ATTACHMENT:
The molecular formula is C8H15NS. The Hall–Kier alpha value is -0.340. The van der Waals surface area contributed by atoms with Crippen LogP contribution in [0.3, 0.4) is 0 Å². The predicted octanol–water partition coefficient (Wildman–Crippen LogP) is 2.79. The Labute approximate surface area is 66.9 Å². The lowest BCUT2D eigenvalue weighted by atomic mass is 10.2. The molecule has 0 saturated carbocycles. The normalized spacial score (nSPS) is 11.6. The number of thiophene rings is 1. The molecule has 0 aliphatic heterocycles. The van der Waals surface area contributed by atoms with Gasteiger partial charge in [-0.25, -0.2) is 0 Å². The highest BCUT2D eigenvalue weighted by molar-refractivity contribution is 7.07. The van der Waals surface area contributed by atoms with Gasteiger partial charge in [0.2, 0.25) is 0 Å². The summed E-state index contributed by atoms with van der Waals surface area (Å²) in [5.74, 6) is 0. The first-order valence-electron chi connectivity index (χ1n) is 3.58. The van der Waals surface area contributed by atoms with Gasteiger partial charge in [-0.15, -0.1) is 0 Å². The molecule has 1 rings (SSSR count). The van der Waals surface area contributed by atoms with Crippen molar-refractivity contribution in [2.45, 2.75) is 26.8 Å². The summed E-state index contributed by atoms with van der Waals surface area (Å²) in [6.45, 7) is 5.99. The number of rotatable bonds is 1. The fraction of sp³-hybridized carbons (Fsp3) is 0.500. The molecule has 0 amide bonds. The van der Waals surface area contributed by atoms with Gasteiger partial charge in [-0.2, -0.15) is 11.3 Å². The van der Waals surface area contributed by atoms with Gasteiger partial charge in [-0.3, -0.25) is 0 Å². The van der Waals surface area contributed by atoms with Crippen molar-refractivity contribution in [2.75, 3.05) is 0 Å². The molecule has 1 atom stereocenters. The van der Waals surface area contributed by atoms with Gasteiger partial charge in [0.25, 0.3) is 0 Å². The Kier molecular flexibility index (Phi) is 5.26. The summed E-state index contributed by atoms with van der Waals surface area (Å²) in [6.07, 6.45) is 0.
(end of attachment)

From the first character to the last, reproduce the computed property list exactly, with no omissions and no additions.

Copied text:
The molecular formula is C8H15NS. The Hall–Kier alpha value is -0.340. The van der Waals surface area contributed by atoms with Crippen LogP contribution in [0.3, 0.4) is 0 Å². The predicted octanol–water partition coefficient (Wildman–Crippen LogP) is 2.79. The Labute approximate surface area is 66.9 Å². The lowest BCUT2D eigenvalue weighted by atomic mass is 10.2. The molecule has 0 saturated carbocycles. The normalized spacial score (nSPS) is 11.6. The number of thiophene rings is 1. The molecule has 0 aliphatic heterocycles. The van der Waals surface area contributed by atoms with Gasteiger partial charge in [-0.25, -0.2) is 0 Å². The highest BCUT2D eigenvalue weighted by molar-refractivity contribution is 7.07. The van der Waals surface area contributed by atoms with Gasteiger partial charge in [0.2, 0.25) is 0 Å². The summed E-state index contributed by atoms with van der Waals surface area (Å²) in [5.74, 6) is 0. The first-order valence-electron chi connectivity index (χ1n) is 3.58. The van der Waals surface area contributed by atoms with Gasteiger partial charge in [-0.15, -0.1) is 0 Å². The molecule has 1 rings (SSSR count). The van der Waals surface area contributed by atoms with Crippen molar-refractivity contribution in [2.45, 2.75) is 26.8 Å². The summed E-state index contributed by atoms with van der Waals surface area (Å²) in [6.45, 7) is 5.99. The number of rotatable bonds is 1. The fraction of sp³-hybridized carbons (Fsp3) is 0.500. The molecule has 0 amide bonds. The van der Waals surface area contributed by atoms with Gasteiger partial charge in [-0.2, -0.15) is 11.3 Å². The van der Waals surface area contributed by atoms with Gasteiger partial charge in [-0.3, -0.25) is 0 Å². The van der Waals surface area contributed by atoms with Crippen molar-refractivity contribution in [2.75, 3.05) is 0 Å². The molecule has 1 atom stereocenters. The van der Waals surface area contributed by atoms with Gasteiger partial charge in [0.25, 0.3) is 0 Å². The Kier molecular flexibility index (Phi) is 5.26. The summed E-state index contributed by atoms with van der Waals surface area (Å²) in [6.07, 6.45) is 0.